IM: So, how did you manage to stand out in an environment that was so tough?

Johnson: What we're doing is unique. I didn't realize how complicated our business model was going to be.

Houston's doing a lot. It's going to be a long road. But as a city, there's a need for the largest venture capital provider in town to support companies that have gotten really good traction, whether or not it fits their mold. The city needs capital to flow into businesses

Every single VC I pitched to in wanted to require us to move to Austin as a condition to our funding. I wanted to grow this business in Houston. I thought I was going to have to move to Austin because there wasn't a VC for us here. The fact that Blair and Mercury stepped up and said, I know this is a little outside the box but this company is great for Houston. We need to keep them." And I'm glad they did.

IM: What's next for your company?

Johnson: To date, we have been delivering services that have already existed. Yes, we can provide a lower price point and have a hotel-like experience where you can just use an app and we go through your apartment office.
What we're doing now and what we're rolling out in January is our first line of microservices that haven't existed before, or only existed for the ultra-rich.
You want someone to just come in and change your bedsheets, wash your dishes, clean your bathroom, or put your groceries away. The type of experience now starts to be just what you need — a lot of people don't want to pay $70 for a whole cleaning.
The other thing would be footprint expansion. We are launching in Austin on January 7, and we'll be launching our fourth market outside of Texas in March. And then from there, we're going to rapidly accelerate how quickly we're expanding.

IM: What keeps you up at night, as it pertains to your business?

Johnson: We are creating a new industry: Resident services in apartments. I know $2 million sounds like a lot of money, but when you're hiring very talented people, it goes fast. There are 100 things I want to try — experiments I want to run to see how we can get new residents and see what works best, and I only have enough money to do 25. So, it's making sure that I try the 25 best things I can afford to do. Prioritization is what keeps me up at night.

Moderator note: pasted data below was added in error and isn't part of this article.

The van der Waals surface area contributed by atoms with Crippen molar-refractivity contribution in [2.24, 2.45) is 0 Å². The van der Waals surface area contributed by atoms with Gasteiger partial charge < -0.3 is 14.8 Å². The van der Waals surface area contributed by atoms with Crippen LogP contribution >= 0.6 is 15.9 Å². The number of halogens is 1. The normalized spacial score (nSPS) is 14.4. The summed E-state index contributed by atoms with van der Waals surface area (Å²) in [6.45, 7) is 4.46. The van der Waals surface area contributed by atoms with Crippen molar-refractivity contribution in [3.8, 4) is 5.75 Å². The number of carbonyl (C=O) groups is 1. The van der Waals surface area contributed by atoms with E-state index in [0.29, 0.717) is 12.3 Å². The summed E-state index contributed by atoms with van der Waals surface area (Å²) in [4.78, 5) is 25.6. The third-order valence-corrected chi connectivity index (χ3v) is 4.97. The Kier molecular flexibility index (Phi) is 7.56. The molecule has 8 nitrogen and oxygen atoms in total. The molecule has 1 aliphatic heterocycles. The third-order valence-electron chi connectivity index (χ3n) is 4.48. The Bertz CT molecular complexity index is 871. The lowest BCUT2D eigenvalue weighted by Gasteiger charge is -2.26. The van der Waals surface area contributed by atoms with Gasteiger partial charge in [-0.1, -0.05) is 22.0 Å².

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Portions of this interview have been edited.

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Building Houston

 
 

Proxima Clinical Research has announced an office expansion — and more Houston innovation news. Photo via Twitter

Houston's innovation ecosystem has had some big news this month, from new job titles for Houston innovators to expanding office space.

In this roundup of Houston startup and innovation news, a Houston organization expands its footprint in the TMC, Rice University opens applications for a cleantech accelerator, and more.

Organization expands footprint in Houston

Proxima CRO has announced its expansion within TMCi. Photo via Twitter

Proxima Clinical Research, a contract research organization headquartered in Houston, announced that it is expanding its office space in the Texas Medical Center Innovation Factory.

"Texas Medical Center is synonymous with innovation, and the TMC Innovation space has proven an ideal location for our CRO. It's an important part of our origin story and a big part of our success," says Kevin Coker, CEO and co-founder of Proxima CRO, in a news release.

The expansion will include around 7,500-square feet of additional office space.

"The resources found across TMC's campuses allow for companies such as Proxima Clinical Research to achieve clinical and business milestones that will continue to shape the future of life sciences both regionally and globally. We are excited for Proxima to expand their footprint at TMC Innovation Factory as they further services for their MedTech customers," says Tom Luby, director of TMC Innovation, in the release.

$20M grant fuels hardtech program's expansion

Activate is planting its roots in Houston with a plan to have its first set of fellows next year. Photo via Activate.org

A hardtech-focused nonprofit officially announced its Houston expansion this week. Activate, which InnovationMap reported was setting up its fifth program here last month, received a $20M commitment by the National Science Foundation to fuel its entrance into the Bayou City.